On September 8, 1971, the premiere of Leonard Bernstein’s MASS inaugurated the Kennedy Center in Washington, D.C. Commissioned by Jacqueline Kennedy Onassis in memory of her late husband, the work bore the weight of a decade of sorrows: the assassinations of President John F. Kennedy, his brother Robert, and Martin Luther King Jr.; racial unrest over civil rights; ongoing losses in the Vietnam War; the recent Kent State shootings; and much more.
In this lecture, Stephen Schloesser, SJ, will explore not only Bernstein’s masterpiece—and its incorporation of Jewish and Catholic liturgical elements—but also its resonance for our present moment as we try to emerge from a lethal pandemic in the face of grave threats to our civic order.
This event inaugurates the Ignatian year at Fordham, a global observance by the Society of Jesus to commemorate the moment 500 years ago when a cannonball shattered the leg of Ignatius of Loyola. The wound put an end to his youthful dreams of personal glory but started Ignatius on a journey of conversion.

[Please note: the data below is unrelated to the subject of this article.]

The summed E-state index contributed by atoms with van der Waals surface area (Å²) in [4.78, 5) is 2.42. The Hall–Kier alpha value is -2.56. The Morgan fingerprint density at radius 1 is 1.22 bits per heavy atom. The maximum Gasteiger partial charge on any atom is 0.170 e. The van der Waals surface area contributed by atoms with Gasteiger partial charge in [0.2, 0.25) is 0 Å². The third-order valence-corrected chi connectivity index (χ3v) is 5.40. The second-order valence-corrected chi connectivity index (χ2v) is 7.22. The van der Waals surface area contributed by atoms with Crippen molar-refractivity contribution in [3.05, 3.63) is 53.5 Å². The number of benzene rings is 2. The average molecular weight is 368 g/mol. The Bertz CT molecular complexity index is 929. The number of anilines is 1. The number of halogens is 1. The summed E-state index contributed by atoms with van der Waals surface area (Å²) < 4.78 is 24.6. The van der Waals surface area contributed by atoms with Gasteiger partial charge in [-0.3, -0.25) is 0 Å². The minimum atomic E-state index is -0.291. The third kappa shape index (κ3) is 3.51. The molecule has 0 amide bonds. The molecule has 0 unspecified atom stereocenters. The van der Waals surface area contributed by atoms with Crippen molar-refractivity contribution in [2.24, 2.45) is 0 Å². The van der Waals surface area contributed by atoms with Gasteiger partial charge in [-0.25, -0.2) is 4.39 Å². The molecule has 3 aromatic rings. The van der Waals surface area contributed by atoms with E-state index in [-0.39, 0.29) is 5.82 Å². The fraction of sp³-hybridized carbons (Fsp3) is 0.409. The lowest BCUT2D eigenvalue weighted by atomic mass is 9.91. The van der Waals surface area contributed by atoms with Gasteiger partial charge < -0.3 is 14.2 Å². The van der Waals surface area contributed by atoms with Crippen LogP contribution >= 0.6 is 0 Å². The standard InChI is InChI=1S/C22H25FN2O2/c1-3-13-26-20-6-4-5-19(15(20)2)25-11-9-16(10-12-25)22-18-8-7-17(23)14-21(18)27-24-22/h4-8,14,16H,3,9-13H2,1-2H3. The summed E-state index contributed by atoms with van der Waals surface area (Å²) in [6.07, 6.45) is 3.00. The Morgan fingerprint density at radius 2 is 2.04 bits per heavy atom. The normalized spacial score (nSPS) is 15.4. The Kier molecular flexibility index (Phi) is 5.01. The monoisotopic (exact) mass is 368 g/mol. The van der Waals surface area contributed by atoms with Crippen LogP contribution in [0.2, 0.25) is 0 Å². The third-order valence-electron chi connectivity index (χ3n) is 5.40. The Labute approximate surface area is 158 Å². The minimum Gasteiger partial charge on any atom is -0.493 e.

Loss was not the last word for Loyola—as it was not for Bernstein, whose music provides both lament and hope after a broken year.
Schloesser, Professor of History at Loyola University Chicago, specializes in modern European intellectual and cultural life and writes extensively on music, religion, mysticism, Jesuits, and Catholic thought and culture.
David Gibson, director of Fordham’s Center on Religion and Culture, will moderate the discussion, including questions from the audience.
This event is open to alumni, faculty/staff, parents, students, and the public.